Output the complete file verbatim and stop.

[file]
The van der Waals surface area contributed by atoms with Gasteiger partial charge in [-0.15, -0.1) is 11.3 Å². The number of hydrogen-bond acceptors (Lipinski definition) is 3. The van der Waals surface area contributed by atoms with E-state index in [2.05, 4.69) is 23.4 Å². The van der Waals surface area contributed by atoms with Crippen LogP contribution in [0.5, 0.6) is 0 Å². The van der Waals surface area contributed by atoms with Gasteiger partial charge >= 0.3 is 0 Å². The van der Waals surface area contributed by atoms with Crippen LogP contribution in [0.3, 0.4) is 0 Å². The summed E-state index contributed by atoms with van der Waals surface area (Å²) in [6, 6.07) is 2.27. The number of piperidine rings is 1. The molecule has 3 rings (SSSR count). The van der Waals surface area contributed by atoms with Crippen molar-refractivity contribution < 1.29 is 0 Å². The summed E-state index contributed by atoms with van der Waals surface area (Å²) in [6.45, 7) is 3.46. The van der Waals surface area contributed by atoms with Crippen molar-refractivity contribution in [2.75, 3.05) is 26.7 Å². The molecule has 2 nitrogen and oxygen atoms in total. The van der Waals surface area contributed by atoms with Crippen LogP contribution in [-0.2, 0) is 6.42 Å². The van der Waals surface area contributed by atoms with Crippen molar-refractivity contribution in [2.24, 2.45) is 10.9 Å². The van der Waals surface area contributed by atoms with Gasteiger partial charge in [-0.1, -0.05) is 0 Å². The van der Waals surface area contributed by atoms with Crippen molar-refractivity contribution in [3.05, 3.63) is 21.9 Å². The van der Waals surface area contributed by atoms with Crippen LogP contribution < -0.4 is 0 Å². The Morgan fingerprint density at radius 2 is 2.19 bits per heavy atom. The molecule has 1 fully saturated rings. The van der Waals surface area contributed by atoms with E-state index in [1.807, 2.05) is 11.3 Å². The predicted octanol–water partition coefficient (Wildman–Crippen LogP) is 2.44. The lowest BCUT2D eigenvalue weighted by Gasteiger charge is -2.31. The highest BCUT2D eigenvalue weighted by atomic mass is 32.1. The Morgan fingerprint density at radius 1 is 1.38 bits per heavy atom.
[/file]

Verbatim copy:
The van der Waals surface area contributed by atoms with Gasteiger partial charge in [-0.15, -0.1) is 11.3 Å². The number of hydrogen-bond acceptors (Lipinski definition) is 3. The van der Waals surface area contributed by atoms with E-state index in [2.05, 4.69) is 23.4 Å². The van der Waals surface area contributed by atoms with Crippen LogP contribution in [0.5, 0.6) is 0 Å². The van der Waals surface area contributed by atoms with Gasteiger partial charge >= 0.3 is 0 Å². The van der Waals surface area contributed by atoms with Crippen LogP contribution in [0.3, 0.4) is 0 Å². The summed E-state index contributed by atoms with van der Waals surface area (Å²) in [6, 6.07) is 2.27. The number of piperidine rings is 1. The molecule has 3 rings (SSSR count). The van der Waals surface area contributed by atoms with Crippen molar-refractivity contribution < 1.29 is 0 Å². The summed E-state index contributed by atoms with van der Waals surface area (Å²) in [6.45, 7) is 3.46. The van der Waals surface area contributed by atoms with Crippen molar-refractivity contribution in [2.75, 3.05) is 26.7 Å². The molecule has 2 nitrogen and oxygen atoms in total. The van der Waals surface area contributed by atoms with Crippen LogP contribution in [-0.2, 0) is 6.42 Å². The van der Waals surface area contributed by atoms with Crippen molar-refractivity contribution in [2.24, 2.45) is 10.9 Å². The van der Waals surface area contributed by atoms with Gasteiger partial charge in [-0.1, -0.05) is 0 Å². The van der Waals surface area contributed by atoms with Crippen molar-refractivity contribution in [3.05, 3.63) is 21.9 Å². The van der Waals surface area contributed by atoms with Crippen LogP contribution < -0.4 is 0 Å². The Morgan fingerprint density at radius 2 is 2.19 bits per heavy atom. The molecule has 1 fully saturated rings. The van der Waals surface area contributed by atoms with E-state index in [1.807, 2.05) is 11.3 Å². The predicted octanol–water partition coefficient (Wildman–Crippen LogP) is 2.44. The lowest BCUT2D eigenvalue weighted by Gasteiger charge is -2.31. The highest BCUT2D eigenvalue weighted by atomic mass is 32.1. The Morgan fingerprint density at radius 1 is 1.38 bits per heavy atom.